Friday, April 18, 2008

Carnivorous Plants.

When my brother and I were young we used to buy little potted Venus Fly Traps from Wal-Mart. We would catch flies and spiders with tweezers and feed the plant.

I'm sure we would have gotten a jungle if we could have!

I've wanted to buy a plant for a while now and have been checking out hanging plants in stores around my neighborhood. The other day i stopped in at the new and beautiful garden store on 14th and church.
That's when i started looking into the Pitcher plant.

Pitcher plants are carnivorous plants whose prey-trapping mechanism features a deep cavity filled with liquid known as a pitfall trap. Carnivorous plants (sometimes called insectivorous plants) are plants that derive some or most of their nutrients (but not energy) from trapping and consuming animals or protozoans, typically insects and other arthropods. Carnivorous plants appear adapted to grow in places where the soil is thin or poor in nutrients, especially nitrogen, such as acidic bogs and rock outcroppings. Charles Darwin wrote the first well-known treatise on carnivorous plants in 1875.

True carnivory is thought to have evolved in at least 10 separate lineages of plants, and these are now represented by more than a dozen genera in 5 families. These include about 625 species that attract and trap prey, produce digestive enzymes, and absorb the resulting available nutrients.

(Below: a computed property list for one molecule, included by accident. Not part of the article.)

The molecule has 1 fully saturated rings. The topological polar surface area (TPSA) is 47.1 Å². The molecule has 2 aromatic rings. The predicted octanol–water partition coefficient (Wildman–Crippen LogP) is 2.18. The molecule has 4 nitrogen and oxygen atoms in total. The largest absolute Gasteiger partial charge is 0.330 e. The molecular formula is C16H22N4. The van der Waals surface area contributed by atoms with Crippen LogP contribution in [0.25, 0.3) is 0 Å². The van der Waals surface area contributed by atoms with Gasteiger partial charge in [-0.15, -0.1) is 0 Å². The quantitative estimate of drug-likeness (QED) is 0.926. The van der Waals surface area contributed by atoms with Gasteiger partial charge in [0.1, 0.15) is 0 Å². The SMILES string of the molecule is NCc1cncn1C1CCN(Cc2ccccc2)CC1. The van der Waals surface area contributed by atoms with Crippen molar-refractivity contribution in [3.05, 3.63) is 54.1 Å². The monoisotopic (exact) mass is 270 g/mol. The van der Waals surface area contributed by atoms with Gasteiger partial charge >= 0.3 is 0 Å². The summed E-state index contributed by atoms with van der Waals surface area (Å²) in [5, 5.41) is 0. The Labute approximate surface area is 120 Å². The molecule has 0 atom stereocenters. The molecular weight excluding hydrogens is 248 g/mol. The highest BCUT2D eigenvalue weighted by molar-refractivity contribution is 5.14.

Five basic trapping mechanisms are found in carnivorous plants.

-Pitfall traps (pitcher plants) trap prey in a rolled leaf that contains a pool of digestive enzymes or bacteria.
-Flypaper traps use a sticky mucilage.
-Snap traps utilize rapid leaf movements.
-Bladder traps suck in prey with a bladder that generates an internal vacuum.
-Lobster-pot traps force prey to move towards a digestive organ with inward pointing hairs.

These traps may be active or passive, depending on whether movement aids the capture of prey. For example, Triphyophyllum is a passive flypaper that secretes mucilage, but whose leaves do not grow or move in response to prey capture. Meanwhile, sundews are active flypapers whose leaves undergo rapid growth, aiding in the retention and digestion of prey.

My new Pitcher plant.

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